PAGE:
Teacher-Student Confidentiality

Students should be supported in schools by educators who are respectful and knowledgeable, and who can provide them with valuable referrals and resources. They also need to know what professionals they can talk to about personal matters. Educators should consult their administrators for information about available support resources for students in their board.

As part of facilitating a community of respectful learners, educators should emphasize to their students that the privacy of others must be maintained in the classroom. This is particularly relevant when teaching healthy living, because the subject matter may naturally lead to sensitive conversations.

When students feel safe and accepted in inclusive school environments, they will sometimes share personal information or discuss personal matters with their peers and teachers. If a student’s comments raise questions or concerns about his/her safety (i.e., violence, harassment, abuse, substance use, or sexual behaviours that may put them at risk of harm to their body, body image, self-esteem, or mental health), educators should talk with that student individually at an appropriate time. Understanding the context of the information shared is a crucial step in determining what, if any, action the educator needs to take.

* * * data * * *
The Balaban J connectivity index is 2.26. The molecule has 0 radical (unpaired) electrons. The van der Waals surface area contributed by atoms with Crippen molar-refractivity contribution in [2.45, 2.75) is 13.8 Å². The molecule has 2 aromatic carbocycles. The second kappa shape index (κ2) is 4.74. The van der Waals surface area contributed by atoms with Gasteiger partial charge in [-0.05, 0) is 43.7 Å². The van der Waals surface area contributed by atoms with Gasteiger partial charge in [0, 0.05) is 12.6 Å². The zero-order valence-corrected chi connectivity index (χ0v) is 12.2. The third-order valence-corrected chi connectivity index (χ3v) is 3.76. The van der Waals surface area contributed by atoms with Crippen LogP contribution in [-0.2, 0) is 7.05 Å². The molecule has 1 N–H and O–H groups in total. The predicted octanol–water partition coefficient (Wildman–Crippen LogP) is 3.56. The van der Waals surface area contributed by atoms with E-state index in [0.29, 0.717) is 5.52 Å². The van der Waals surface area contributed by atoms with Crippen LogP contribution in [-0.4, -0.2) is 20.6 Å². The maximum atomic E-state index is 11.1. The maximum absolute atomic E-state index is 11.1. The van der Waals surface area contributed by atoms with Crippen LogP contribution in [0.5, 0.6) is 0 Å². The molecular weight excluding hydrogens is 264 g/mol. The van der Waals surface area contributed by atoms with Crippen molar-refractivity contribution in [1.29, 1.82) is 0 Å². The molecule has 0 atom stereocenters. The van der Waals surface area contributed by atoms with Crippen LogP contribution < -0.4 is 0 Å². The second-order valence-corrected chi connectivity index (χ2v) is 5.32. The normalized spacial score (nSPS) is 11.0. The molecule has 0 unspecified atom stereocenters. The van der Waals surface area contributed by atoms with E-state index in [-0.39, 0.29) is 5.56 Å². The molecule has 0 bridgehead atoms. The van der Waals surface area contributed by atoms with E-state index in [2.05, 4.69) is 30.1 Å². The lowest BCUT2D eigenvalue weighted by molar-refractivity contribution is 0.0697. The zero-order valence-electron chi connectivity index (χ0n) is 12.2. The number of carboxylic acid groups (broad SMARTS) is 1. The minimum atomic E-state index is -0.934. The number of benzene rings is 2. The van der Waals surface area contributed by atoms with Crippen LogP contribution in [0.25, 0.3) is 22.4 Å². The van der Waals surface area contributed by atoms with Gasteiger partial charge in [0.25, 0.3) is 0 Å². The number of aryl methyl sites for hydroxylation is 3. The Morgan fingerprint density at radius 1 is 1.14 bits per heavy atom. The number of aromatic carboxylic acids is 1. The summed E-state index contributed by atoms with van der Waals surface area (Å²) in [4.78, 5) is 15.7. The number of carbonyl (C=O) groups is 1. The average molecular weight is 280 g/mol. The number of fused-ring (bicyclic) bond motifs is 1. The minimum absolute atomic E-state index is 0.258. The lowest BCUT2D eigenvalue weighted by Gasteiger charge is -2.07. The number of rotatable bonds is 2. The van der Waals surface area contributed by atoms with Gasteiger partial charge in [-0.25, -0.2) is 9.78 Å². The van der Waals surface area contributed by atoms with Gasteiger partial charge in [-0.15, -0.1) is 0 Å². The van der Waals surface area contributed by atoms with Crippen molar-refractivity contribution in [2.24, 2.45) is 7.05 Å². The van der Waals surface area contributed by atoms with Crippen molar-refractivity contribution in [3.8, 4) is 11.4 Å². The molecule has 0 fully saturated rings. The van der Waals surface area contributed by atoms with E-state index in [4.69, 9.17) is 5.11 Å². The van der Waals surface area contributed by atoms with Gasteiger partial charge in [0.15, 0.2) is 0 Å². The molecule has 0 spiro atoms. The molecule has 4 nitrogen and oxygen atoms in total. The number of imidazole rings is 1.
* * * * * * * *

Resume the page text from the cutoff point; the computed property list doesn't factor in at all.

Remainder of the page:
All school boards have Pathways to Care policies and procedures outlining recommended actions that educators, administrators, and other staff should take when a student may be in need of support. These resources outline the tools available within the local community to support student mental health and well-being. Educators should seek support from their administrators while accessing these supports.